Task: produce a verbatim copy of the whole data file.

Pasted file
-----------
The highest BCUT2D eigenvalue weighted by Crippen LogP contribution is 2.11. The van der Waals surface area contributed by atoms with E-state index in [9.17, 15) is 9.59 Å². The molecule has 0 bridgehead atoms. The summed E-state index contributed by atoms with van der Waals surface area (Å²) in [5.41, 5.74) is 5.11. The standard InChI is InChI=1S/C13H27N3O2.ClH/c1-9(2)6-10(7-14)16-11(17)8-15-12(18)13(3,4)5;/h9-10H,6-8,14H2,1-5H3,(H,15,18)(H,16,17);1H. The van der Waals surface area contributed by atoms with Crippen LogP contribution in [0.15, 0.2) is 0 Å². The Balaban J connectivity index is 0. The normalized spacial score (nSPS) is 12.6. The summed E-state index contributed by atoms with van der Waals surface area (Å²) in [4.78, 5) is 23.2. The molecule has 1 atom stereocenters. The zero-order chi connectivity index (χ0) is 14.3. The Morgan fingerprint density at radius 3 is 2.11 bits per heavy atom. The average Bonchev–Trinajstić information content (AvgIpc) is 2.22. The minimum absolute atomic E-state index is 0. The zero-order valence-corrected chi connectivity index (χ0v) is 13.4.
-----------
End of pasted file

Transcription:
The highest BCUT2D eigenvalue weighted by Crippen LogP contribution is 2.11. The van der Waals surface area contributed by atoms with E-state index in [9.17, 15) is 9.59 Å². The molecule has 0 bridgehead atoms. The summed E-state index contributed by atoms with van der Waals surface area (Å²) in [5.41, 5.74) is 5.11. The standard InChI is InChI=1S/C13H27N3O2.ClH/c1-9(2)6-10(7-14)16-11(17)8-15-12(18)13(3,4)5;/h9-10H,6-8,14H2,1-5H3,(H,15,18)(H,16,17);1H. The van der Waals surface area contributed by atoms with Crippen LogP contribution in [0.15, 0.2) is 0 Å². The Balaban J connectivity index is 0. The normalized spacial score (nSPS) is 12.6. The summed E-state index contributed by atoms with van der Waals surface area (Å²) in [4.78, 5) is 23.2. The molecule has 1 atom stereocenters. The zero-order chi connectivity index (χ0) is 14.3. The Morgan fingerprint density at radius 3 is 2.11 bits per heavy atom. The average Bonchev–Trinajstić information content (AvgIpc) is 2.22. The minimum absolute atomic E-state index is 0. The zero-order valence-corrected chi connectivity index (χ0v) is 13.4.